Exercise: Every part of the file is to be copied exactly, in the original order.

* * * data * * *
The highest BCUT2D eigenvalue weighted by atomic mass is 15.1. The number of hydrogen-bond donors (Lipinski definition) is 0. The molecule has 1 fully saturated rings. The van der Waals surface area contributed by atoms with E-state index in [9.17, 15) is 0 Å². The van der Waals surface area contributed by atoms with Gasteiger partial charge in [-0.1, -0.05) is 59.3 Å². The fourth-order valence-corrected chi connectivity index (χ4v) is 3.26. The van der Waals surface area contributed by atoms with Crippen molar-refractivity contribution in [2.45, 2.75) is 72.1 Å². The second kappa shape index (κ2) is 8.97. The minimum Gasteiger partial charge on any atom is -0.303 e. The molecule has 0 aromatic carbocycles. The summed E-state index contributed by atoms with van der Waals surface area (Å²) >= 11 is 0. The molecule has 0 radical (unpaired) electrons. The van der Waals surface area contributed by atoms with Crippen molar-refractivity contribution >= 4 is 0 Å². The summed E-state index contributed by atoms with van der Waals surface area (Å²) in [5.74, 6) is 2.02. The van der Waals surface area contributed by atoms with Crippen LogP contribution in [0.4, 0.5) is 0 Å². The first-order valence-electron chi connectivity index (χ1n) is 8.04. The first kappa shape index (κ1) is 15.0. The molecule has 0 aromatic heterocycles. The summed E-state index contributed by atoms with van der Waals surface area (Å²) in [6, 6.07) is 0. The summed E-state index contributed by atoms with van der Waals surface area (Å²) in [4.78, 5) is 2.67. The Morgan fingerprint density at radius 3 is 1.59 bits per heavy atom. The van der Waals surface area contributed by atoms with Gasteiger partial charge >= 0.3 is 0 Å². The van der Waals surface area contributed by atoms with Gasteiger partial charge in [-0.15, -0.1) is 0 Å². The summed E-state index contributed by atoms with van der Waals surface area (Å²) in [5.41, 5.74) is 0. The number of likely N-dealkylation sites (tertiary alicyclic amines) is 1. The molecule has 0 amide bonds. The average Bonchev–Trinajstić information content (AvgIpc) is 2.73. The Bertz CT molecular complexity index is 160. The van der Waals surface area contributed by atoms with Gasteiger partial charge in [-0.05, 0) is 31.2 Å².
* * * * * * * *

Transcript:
The highest BCUT2D eigenvalue weighted by atomic mass is 15.1. The number of hydrogen-bond donors (Lipinski definition) is 0. The molecule has 1 fully saturated rings. The van der Waals surface area contributed by atoms with E-state index in [9.17, 15) is 0 Å². The van der Waals surface area contributed by atoms with Gasteiger partial charge in [-0.1, -0.05) is 59.3 Å². The fourth-order valence-corrected chi connectivity index (χ4v) is 3.26. The van der Waals surface area contributed by atoms with Crippen molar-refractivity contribution in [2.45, 2.75) is 72.1 Å². The second kappa shape index (κ2) is 8.97. The minimum Gasteiger partial charge on any atom is -0.303 e. The molecule has 0 aromatic carbocycles. The summed E-state index contributed by atoms with van der Waals surface area (Å²) >= 11 is 0. The molecule has 0 radical (unpaired) electrons. The van der Waals surface area contributed by atoms with Crippen molar-refractivity contribution >= 4 is 0 Å². The summed E-state index contributed by atoms with van der Waals surface area (Å²) in [5.74, 6) is 2.02. The van der Waals surface area contributed by atoms with Crippen LogP contribution in [0.4, 0.5) is 0 Å². The first-order valence-electron chi connectivity index (χ1n) is 8.04. The first kappa shape index (κ1) is 15.0. The molecule has 0 aromatic heterocycles. The summed E-state index contributed by atoms with van der Waals surface area (Å²) in [6, 6.07) is 0. The summed E-state index contributed by atoms with van der Waals surface area (Å²) in [4.78, 5) is 2.67. The Morgan fingerprint density at radius 3 is 1.59 bits per heavy atom. The van der Waals surface area contributed by atoms with Gasteiger partial charge >= 0.3 is 0 Å². The van der Waals surface area contributed by atoms with Gasteiger partial charge in [-0.15, -0.1) is 0 Å². The summed E-state index contributed by atoms with van der Waals surface area (Å²) in [5.41, 5.74) is 0. The number of likely N-dealkylation sites (tertiary alicyclic amines) is 1. The molecule has 0 amide bonds. The average Bonchev–Trinajstić information content (AvgIpc) is 2.73. The Bertz CT molecular complexity index is 160. The van der Waals surface area contributed by atoms with Gasteiger partial charge in [-0.05, 0) is 31.2 Å².